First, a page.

Eskom CEO André de Ruyter has a philosophical – but not naive – approach to the SOE’s challenges and is seeing beyond South Africa’s coal addiction to new, appropriate technologies and smarter investment strategies
First published in the Daily Maverick 168 weekly newspaper.
André de Ruyter is the most important businessman in South Africa today. If the Eskom CEO can’t deal with its debt, its notorious inefficiency and the load shedding problems, the whole country will suffer. It wasn’t helped by an explosion in Medupi this month, which caused an estimated R2-billion in damages and will take two years to repair.
De Ruyter is planning to evolve Eskom into a modern power utility, lessening its dependence on coal and embracing cheaper technologies in renewables, while keeping an eye on the upcoming EU carbon border tax.
Faced with an enormous R400-billion debt from State Capture and 66% overstaffed, according to a 2016 World Bank policy research working paper, Eskom is in a deep financial hole – one that threatens to pull the country down with it.
De Ruyter, according to The Sunday Times, said yes to the most poisoned chalice of a job in the country – even more so than the Bafana or Springbok coach – after 27 black executives were asked to apply for the job but declined. He must have known he would be vilified and his reputation could be damaged, but he took the job anyway.
But De Ruyter is strangely optimistic about what can be achieved with Eskom.
“I think we are in a fortunate position that we are faced with an array of power stations that are rapidly approaching their end of life. They’ve had a very hard life, they’ve been run far harder than norms would dictate, and they haven’t been maintained properly,” he told me in a wide-ranging podcast about Eskom’s future.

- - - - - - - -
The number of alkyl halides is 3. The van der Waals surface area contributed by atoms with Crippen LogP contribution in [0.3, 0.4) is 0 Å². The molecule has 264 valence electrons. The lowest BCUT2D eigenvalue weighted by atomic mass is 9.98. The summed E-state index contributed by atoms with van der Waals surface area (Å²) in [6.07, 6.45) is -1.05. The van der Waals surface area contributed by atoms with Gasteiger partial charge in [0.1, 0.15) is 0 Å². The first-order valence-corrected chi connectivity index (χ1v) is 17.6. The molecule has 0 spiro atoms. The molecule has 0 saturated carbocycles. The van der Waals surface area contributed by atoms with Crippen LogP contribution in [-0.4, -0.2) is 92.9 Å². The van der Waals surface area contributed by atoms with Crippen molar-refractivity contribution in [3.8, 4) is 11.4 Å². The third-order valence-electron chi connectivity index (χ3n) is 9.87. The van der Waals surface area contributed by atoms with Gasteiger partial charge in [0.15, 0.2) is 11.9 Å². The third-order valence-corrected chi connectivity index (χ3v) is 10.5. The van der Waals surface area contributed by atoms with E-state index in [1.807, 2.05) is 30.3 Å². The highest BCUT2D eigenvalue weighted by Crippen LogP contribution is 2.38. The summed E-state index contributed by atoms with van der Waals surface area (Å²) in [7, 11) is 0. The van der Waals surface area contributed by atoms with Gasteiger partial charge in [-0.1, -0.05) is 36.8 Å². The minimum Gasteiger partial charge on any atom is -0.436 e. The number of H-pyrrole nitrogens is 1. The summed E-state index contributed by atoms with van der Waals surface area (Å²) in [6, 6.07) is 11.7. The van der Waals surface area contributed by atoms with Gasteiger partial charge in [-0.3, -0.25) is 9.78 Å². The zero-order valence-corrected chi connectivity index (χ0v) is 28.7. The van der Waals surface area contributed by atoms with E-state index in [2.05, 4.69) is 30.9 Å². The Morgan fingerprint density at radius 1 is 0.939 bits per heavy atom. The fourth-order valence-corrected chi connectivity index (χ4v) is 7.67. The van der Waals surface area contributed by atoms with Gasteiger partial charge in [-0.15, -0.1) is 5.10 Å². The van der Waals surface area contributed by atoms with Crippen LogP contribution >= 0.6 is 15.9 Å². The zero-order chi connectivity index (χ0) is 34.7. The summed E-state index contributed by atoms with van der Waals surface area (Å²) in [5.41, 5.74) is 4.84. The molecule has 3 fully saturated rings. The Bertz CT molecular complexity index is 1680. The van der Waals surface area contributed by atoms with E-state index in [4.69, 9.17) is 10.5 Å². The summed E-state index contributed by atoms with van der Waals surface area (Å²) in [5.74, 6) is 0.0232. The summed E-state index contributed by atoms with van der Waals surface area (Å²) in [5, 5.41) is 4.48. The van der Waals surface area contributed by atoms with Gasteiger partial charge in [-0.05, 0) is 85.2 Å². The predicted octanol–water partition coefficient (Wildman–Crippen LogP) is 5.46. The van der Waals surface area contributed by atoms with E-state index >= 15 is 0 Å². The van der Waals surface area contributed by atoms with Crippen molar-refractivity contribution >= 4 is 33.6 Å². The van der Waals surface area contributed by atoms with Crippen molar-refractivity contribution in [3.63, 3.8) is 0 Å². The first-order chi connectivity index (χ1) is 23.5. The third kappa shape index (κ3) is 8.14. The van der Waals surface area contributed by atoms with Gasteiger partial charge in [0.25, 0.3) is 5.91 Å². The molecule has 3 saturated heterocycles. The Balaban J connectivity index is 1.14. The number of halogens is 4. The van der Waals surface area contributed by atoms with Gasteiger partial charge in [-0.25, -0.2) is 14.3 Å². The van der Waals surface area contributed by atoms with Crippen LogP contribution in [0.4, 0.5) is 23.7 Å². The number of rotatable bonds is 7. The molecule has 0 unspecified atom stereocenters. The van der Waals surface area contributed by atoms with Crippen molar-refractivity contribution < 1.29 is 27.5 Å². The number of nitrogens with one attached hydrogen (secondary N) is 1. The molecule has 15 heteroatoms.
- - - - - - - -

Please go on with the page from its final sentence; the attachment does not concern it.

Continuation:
The “incredibly expensive” estimate to bring them into full compliance from an environmental point of view is about R300-billion. “And of course, you earn no return on that money. You don’t get any new-generation capacity.”
Even more concerning, the costs of coal are now going to become more expensive because of the environmental abatement costs and increasing costs of carbon emissions. Meanwhile, competing technologies are becoming increasingly affordable.
“And if you’re a businessperson, which I think I am, you look at this, and you say: well, do we invest R300-billion in environmental compliance costs? Do we spend more time on extending the life of our existing fleet? Or do we see this as an ironic opportunity to pivot the industry away from carbon to a cleaner, greener future?
“And, by the way, in the process attracts significant concessional funding – from international lenders who are very concerned about climate change.”
Even more disastrous is that insurance firms are increasingly less willing to insure fossil fuel polluters, even if Eskom could secure funding.
Meanwhile, the cost of renewable energy and battery storage plunged 60% from 2015 to 2020 and is expected to decrease another 30% by 2025.
International funding opportunities abound. De Ruyter quotes figures of $40.5-trillion in total global so-called environmental, social and governance assets under management in 2020. This is part of Eskom’s Just Energy Transition Plans proposal presented to the Presidential Climate Commission in July.
De Ruyter may seem philosophical about Eskom’s seemingly insurmountable challenges, but he is clearly not naive.
“Great challenges in human history have often given rise to great opportunities and great developments. If you look at the Second World War, it gave rise to a whole bunch of technological innovations that we still benefit from today. The same with Covid. The same with the energy crisis in South Africa.
“If we had built the power stations that Eskom had suggested 15 years ago, we would still be bound to coal for an extended period of time, because we would probably operate those power stations until the end of their lives,” he said.
“But now, because ironically we didn’t invest, we have load shedding, and we have a shortage of generation capacity that coincides with this opportunity of ‘let’s see what we can do to turn this challenge into an opportunity’.”
He added: “And that’s the great thing about the challenge that we currently face.”
If there is one person in South Africa who should be this optimistic, it should be the CEO of Eskom.
South Africa needs the vision and commitment to move past coal and into a greener, more sustainable future. Thankfully, André de Ruyter gets it. DM168
Toby Shapshak is the publisher of Stuff.co.za and Scrolla.Africa